thepridela - Amidst an election year and the 100th anniversary of the landmark 19th Constitutional Amendment, granting women the right to vote in the United States, the Santa Monica Chamber of Commerce, Santa Monica Commission on the Status of Women, and Organization of Women Leaders (OWL) will host an inspirational celebration in honor of International Women’s Day and Women’s History Month. The 2020 theme, reflecting the centennial of the Suffragette movement, is “Valiant Women of the Vote.”

Better Brothers Los Angeles (BBLA) in association with award-winning actress/activist Sheryl Lee Ralph and her non-profit organization, The DIVA Foundation, are excited to announce that critically-acclaimed actress and transgender advocate Angelica Ross is among this year’s impressive list of award-winning honorees for the sixth annual Truth Awards.

The Truth Awards will be held on Saturday, March 7, 2020 at the Taglyan Cultural Complex, located at 1201 Vine Street in Los Angeles. 

thepride - Senator Scott Wiener (D-San Francisco) has introduced a bill to address the increase in meth usage and overdose deaths, a crisis that has impacted LGBTQ communities, particularly for gay, bi and trans men.

This legislation, SB 888, expands substance use disorder treatment options covered under Medi-Cal, requiring Medi-Cal to pay for contingency management. Contingency management has proven to be the most effective method of treatment for methamphetamine addiction. Contingency management describes the practice of giving those struggling with drug addiction financial rewards if they test clean.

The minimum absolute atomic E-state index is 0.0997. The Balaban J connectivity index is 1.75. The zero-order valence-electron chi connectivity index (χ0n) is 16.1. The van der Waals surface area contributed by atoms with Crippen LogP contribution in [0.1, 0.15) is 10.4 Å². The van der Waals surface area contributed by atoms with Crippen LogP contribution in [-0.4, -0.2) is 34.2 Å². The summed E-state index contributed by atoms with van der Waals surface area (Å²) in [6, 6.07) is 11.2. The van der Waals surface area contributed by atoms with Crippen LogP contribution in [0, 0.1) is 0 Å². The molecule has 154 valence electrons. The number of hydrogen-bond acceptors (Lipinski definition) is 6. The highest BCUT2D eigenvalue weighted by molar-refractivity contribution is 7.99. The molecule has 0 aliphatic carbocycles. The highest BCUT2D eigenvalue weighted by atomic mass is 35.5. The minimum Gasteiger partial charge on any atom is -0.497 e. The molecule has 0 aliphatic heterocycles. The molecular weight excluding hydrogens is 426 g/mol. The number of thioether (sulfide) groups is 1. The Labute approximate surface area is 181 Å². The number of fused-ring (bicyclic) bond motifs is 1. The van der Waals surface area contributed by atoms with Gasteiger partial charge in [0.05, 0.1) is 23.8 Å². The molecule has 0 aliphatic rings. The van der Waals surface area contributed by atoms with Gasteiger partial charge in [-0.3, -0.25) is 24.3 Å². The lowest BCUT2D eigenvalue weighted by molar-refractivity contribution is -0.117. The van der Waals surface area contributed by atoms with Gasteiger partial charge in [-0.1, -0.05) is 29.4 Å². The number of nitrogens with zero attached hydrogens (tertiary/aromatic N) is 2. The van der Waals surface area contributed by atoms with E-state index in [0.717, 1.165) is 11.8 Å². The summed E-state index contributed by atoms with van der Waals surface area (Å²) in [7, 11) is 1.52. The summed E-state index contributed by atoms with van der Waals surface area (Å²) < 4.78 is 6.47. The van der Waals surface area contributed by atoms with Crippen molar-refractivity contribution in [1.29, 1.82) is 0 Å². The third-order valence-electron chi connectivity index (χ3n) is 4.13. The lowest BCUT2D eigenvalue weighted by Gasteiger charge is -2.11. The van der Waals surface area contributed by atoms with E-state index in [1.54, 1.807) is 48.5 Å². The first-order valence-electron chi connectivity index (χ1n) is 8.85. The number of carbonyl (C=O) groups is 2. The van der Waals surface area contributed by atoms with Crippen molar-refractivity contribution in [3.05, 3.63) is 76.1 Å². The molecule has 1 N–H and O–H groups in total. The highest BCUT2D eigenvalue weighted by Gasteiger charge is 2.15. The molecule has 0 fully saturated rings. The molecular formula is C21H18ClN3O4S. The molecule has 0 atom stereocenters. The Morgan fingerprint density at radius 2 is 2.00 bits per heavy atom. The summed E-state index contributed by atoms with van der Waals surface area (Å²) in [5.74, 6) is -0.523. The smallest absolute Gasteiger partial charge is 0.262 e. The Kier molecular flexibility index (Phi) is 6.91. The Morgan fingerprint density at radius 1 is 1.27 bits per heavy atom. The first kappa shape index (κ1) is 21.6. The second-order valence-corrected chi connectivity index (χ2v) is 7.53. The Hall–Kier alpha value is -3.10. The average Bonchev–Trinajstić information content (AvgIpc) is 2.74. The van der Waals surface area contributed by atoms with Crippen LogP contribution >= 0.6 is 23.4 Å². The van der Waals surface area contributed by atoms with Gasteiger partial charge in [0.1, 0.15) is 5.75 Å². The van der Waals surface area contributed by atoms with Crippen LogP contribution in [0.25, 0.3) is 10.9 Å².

Saying he would do more if he were in Congress today to support LGBTQ rights — which he opposed when he served — former U.S. Rep. Aaron Schock (R-Ill.) came out as gay Thursday in social media and web posts.

In the postings on Instagram and a web page, the 38-year-old also describes his anguish at being rejected by members of his deeply religious family, including his mother, after they learned last year he was gay.

LA Times - Los Angeles City Councilman John Lee is criticizing his campaign rival Loraine Lundquist for teaching at a college that did not welcome openly gay or lesbian students, arguing in a campaign mailer that “these values don’t belong on the City Council.”

“Lundquist made a conscious decision as an adult to teach at and cash a paycheck from a school with a discriminatory policy,” Lee campaign senior adviser Pat Dennis said in a statement, arguing that it raised “serious questions about her character and judgment.”

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